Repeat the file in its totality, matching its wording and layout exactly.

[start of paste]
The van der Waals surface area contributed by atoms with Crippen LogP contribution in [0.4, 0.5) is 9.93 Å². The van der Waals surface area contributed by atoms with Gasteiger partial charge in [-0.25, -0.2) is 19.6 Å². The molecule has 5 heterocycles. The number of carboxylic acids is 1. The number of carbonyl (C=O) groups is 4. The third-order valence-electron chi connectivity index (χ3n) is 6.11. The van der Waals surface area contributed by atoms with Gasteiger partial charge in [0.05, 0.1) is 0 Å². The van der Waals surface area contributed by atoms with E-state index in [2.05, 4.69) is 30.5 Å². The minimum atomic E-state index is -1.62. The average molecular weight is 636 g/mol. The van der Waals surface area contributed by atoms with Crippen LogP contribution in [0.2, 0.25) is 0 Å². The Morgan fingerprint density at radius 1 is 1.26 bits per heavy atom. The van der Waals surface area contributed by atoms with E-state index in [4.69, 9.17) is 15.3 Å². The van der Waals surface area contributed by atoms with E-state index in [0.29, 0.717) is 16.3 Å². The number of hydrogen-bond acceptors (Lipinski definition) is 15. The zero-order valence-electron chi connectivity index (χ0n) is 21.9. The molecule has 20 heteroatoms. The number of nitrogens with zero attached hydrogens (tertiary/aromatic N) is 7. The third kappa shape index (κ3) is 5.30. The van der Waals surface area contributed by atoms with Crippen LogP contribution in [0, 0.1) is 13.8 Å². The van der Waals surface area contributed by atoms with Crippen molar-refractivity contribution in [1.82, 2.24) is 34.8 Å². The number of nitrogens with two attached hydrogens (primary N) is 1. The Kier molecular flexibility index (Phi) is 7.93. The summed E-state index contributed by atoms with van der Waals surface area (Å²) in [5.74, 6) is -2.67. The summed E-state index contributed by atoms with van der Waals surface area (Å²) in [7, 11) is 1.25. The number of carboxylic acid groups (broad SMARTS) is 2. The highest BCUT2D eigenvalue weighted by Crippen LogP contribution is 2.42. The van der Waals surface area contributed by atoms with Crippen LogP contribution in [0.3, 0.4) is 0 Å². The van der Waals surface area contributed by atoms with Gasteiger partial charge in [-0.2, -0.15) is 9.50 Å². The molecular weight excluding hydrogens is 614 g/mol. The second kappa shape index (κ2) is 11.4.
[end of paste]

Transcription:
The van der Waals surface area contributed by atoms with Crippen LogP contribution in [0.4, 0.5) is 9.93 Å². The van der Waals surface area contributed by atoms with Gasteiger partial charge in [-0.25, -0.2) is 19.6 Å². The molecule has 5 heterocycles. The number of carboxylic acids is 1. The number of carbonyl (C=O) groups is 4. The third-order valence-electron chi connectivity index (χ3n) is 6.11. The van der Waals surface area contributed by atoms with Gasteiger partial charge in [0.05, 0.1) is 0 Å². The van der Waals surface area contributed by atoms with E-state index in [2.05, 4.69) is 30.5 Å². The minimum atomic E-state index is -1.62. The average molecular weight is 636 g/mol. The van der Waals surface area contributed by atoms with Crippen LogP contribution in [0.2, 0.25) is 0 Å². The Morgan fingerprint density at radius 1 is 1.26 bits per heavy atom. The van der Waals surface area contributed by atoms with E-state index in [4.69, 9.17) is 15.3 Å². The van der Waals surface area contributed by atoms with E-state index in [0.29, 0.717) is 16.3 Å². The number of hydrogen-bond acceptors (Lipinski definition) is 15. The zero-order valence-electron chi connectivity index (χ0n) is 21.9. The molecule has 20 heteroatoms. The number of nitrogens with zero attached hydrogens (tertiary/aromatic N) is 7. The third kappa shape index (κ3) is 5.30. The van der Waals surface area contributed by atoms with Crippen LogP contribution in [0, 0.1) is 13.8 Å². The van der Waals surface area contributed by atoms with Crippen molar-refractivity contribution in [1.82, 2.24) is 34.8 Å². The number of nitrogens with two attached hydrogens (primary N) is 1. The Kier molecular flexibility index (Phi) is 7.93. The summed E-state index contributed by atoms with van der Waals surface area (Å²) in [5.74, 6) is -2.67. The summed E-state index contributed by atoms with van der Waals surface area (Å²) in [7, 11) is 1.25. The number of carboxylic acid groups (broad SMARTS) is 2. The highest BCUT2D eigenvalue weighted by Crippen LogP contribution is 2.42. The van der Waals surface area contributed by atoms with Crippen LogP contribution in [0.3, 0.4) is 0 Å². The van der Waals surface area contributed by atoms with Gasteiger partial charge in [-0.2, -0.15) is 9.50 Å². The molecular weight excluding hydrogens is 614 g/mol. The second kappa shape index (κ2) is 11.4.